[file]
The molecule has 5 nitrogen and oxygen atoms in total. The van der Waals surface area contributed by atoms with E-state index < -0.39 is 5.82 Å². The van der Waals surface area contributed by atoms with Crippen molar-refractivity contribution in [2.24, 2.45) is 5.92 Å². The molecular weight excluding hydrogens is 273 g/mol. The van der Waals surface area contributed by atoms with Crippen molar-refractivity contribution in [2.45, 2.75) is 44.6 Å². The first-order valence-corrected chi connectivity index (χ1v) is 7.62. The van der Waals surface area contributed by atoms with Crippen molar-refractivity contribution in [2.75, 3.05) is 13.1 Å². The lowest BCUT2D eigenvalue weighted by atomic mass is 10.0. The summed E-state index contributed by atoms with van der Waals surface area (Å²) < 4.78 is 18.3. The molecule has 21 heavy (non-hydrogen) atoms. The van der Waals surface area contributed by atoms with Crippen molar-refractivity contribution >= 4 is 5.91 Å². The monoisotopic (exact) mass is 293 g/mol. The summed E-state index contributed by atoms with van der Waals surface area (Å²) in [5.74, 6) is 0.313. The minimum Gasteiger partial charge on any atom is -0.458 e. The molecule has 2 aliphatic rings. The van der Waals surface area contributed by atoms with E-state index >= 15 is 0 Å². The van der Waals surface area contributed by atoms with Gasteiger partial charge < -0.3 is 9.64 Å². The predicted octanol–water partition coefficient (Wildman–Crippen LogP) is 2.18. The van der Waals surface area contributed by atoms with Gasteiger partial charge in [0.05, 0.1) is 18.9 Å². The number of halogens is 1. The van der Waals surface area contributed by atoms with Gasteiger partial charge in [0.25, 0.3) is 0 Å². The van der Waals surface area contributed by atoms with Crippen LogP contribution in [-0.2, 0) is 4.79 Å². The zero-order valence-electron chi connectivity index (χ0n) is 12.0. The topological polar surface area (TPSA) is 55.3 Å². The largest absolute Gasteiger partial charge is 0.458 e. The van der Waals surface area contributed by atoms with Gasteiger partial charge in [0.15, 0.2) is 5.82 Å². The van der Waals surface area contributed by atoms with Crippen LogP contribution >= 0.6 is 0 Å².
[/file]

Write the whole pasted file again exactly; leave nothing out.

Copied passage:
The molecule has 5 nitrogen and oxygen atoms in total. The van der Waals surface area contributed by atoms with E-state index < -0.39 is 5.82 Å². The van der Waals surface area contributed by atoms with Crippen molar-refractivity contribution in [2.24, 2.45) is 5.92 Å². The molecular weight excluding hydrogens is 273 g/mol. The van der Waals surface area contributed by atoms with Crippen molar-refractivity contribution in [2.45, 2.75) is 44.6 Å². The first-order valence-corrected chi connectivity index (χ1v) is 7.62. The van der Waals surface area contributed by atoms with Crippen molar-refractivity contribution in [2.75, 3.05) is 13.1 Å². The lowest BCUT2D eigenvalue weighted by atomic mass is 10.0. The summed E-state index contributed by atoms with van der Waals surface area (Å²) < 4.78 is 18.3. The molecule has 21 heavy (non-hydrogen) atoms. The van der Waals surface area contributed by atoms with Crippen molar-refractivity contribution >= 4 is 5.91 Å². The monoisotopic (exact) mass is 293 g/mol. The summed E-state index contributed by atoms with van der Waals surface area (Å²) in [5.74, 6) is 0.313. The minimum Gasteiger partial charge on any atom is -0.458 e. The molecule has 2 aliphatic rings. The van der Waals surface area contributed by atoms with E-state index >= 15 is 0 Å². The van der Waals surface area contributed by atoms with Gasteiger partial charge < -0.3 is 9.64 Å². The predicted octanol–water partition coefficient (Wildman–Crippen LogP) is 2.18. The van der Waals surface area contributed by atoms with Gasteiger partial charge in [0.05, 0.1) is 18.9 Å². The number of halogens is 1. The van der Waals surface area contributed by atoms with Gasteiger partial charge in [0.25, 0.3) is 0 Å². The van der Waals surface area contributed by atoms with Crippen LogP contribution in [-0.2, 0) is 4.79 Å². The zero-order valence-electron chi connectivity index (χ0n) is 12.0. The topological polar surface area (TPSA) is 55.3 Å². The largest absolute Gasteiger partial charge is 0.458 e. The van der Waals surface area contributed by atoms with Gasteiger partial charge in [0.15, 0.2) is 5.82 Å². The van der Waals surface area contributed by atoms with Crippen LogP contribution >= 0.6 is 0 Å².